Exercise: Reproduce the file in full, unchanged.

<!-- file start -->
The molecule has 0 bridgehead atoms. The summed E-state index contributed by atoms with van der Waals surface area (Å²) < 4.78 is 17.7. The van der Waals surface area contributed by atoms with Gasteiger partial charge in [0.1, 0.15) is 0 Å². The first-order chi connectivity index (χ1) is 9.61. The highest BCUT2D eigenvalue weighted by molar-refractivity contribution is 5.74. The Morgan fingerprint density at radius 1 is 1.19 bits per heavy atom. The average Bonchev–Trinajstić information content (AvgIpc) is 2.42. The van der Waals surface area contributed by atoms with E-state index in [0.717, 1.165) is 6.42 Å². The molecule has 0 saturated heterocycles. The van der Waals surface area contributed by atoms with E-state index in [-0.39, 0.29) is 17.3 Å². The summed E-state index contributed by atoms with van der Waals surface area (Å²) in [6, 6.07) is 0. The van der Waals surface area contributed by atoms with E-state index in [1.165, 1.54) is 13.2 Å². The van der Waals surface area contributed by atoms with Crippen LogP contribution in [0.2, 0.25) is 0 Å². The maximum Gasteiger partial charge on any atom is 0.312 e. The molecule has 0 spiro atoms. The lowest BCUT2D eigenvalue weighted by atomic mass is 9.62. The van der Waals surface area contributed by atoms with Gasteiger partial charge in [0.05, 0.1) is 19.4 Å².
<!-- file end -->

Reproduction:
The molecule has 0 bridgehead atoms. The summed E-state index contributed by atoms with van der Waals surface area (Å²) < 4.78 is 17.7. The van der Waals surface area contributed by atoms with Gasteiger partial charge in [0.1, 0.15) is 0 Å². The first-order chi connectivity index (χ1) is 9.61. The highest BCUT2D eigenvalue weighted by molar-refractivity contribution is 5.74. The Morgan fingerprint density at radius 1 is 1.19 bits per heavy atom. The average Bonchev–Trinajstić information content (AvgIpc) is 2.42. The van der Waals surface area contributed by atoms with E-state index in [0.717, 1.165) is 6.42 Å². The molecule has 0 saturated heterocycles. The van der Waals surface area contributed by atoms with E-state index in [-0.39, 0.29) is 17.3 Å². The summed E-state index contributed by atoms with van der Waals surface area (Å²) in [6, 6.07) is 0. The van der Waals surface area contributed by atoms with E-state index in [1.165, 1.54) is 13.2 Å². The van der Waals surface area contributed by atoms with Crippen LogP contribution in [0.2, 0.25) is 0 Å². The maximum Gasteiger partial charge on any atom is 0.312 e. The molecule has 0 spiro atoms. The lowest BCUT2D eigenvalue weighted by atomic mass is 9.62. The van der Waals surface area contributed by atoms with Gasteiger partial charge in [0.05, 0.1) is 19.4 Å².